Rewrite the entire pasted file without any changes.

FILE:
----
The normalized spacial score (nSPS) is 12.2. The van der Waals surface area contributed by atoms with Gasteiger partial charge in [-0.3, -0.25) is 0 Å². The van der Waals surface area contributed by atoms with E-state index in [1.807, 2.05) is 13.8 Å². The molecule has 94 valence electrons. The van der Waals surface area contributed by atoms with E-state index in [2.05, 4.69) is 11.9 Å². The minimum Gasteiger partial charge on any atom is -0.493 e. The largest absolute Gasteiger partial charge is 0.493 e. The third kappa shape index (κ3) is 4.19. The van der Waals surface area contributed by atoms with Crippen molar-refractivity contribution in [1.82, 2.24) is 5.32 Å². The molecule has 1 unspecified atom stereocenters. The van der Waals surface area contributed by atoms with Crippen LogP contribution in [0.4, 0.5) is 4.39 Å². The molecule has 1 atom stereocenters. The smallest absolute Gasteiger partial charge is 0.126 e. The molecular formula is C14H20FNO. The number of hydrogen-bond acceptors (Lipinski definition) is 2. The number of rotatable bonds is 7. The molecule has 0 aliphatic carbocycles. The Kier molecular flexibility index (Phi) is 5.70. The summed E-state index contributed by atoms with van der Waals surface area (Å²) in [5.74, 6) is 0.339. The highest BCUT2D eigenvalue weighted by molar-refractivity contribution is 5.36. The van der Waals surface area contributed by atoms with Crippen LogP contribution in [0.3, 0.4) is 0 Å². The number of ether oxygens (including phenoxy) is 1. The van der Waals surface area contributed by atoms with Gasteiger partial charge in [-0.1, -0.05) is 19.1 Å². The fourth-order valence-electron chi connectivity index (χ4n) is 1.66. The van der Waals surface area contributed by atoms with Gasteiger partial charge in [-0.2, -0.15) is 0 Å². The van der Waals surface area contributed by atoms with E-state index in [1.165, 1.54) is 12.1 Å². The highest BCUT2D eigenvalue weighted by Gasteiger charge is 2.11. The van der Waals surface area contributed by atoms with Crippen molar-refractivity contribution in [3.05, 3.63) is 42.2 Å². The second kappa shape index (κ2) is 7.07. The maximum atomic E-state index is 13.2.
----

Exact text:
The normalized spacial score (nSPS) is 12.2. The van der Waals surface area contributed by atoms with Gasteiger partial charge in [-0.3, -0.25) is 0 Å². The van der Waals surface area contributed by atoms with E-state index in [1.807, 2.05) is 13.8 Å². The molecule has 94 valence electrons. The van der Waals surface area contributed by atoms with E-state index in [2.05, 4.69) is 11.9 Å². The minimum Gasteiger partial charge on any atom is -0.493 e. The largest absolute Gasteiger partial charge is 0.493 e. The third kappa shape index (κ3) is 4.19. The van der Waals surface area contributed by atoms with Crippen molar-refractivity contribution in [1.82, 2.24) is 5.32 Å². The molecule has 1 unspecified atom stereocenters. The van der Waals surface area contributed by atoms with Crippen LogP contribution in [0.4, 0.5) is 4.39 Å². The molecule has 1 atom stereocenters. The smallest absolute Gasteiger partial charge is 0.126 e. The molecular formula is C14H20FNO. The number of hydrogen-bond acceptors (Lipinski definition) is 2. The number of rotatable bonds is 7. The molecule has 0 aliphatic carbocycles. The Kier molecular flexibility index (Phi) is 5.70. The summed E-state index contributed by atoms with van der Waals surface area (Å²) in [5.74, 6) is 0.339. The highest BCUT2D eigenvalue weighted by molar-refractivity contribution is 5.36. The van der Waals surface area contributed by atoms with Crippen LogP contribution in [0.3, 0.4) is 0 Å². The number of ether oxygens (including phenoxy) is 1. The van der Waals surface area contributed by atoms with Gasteiger partial charge in [-0.1, -0.05) is 19.1 Å². The fourth-order valence-electron chi connectivity index (χ4n) is 1.66. The van der Waals surface area contributed by atoms with Gasteiger partial charge in [-0.2, -0.15) is 0 Å². The van der Waals surface area contributed by atoms with E-state index in [1.165, 1.54) is 12.1 Å². The highest BCUT2D eigenvalue weighted by Gasteiger charge is 2.11. The van der Waals surface area contributed by atoms with Crippen molar-refractivity contribution in [3.05, 3.63) is 42.2 Å². The second kappa shape index (κ2) is 7.07. The maximum atomic E-state index is 13.2.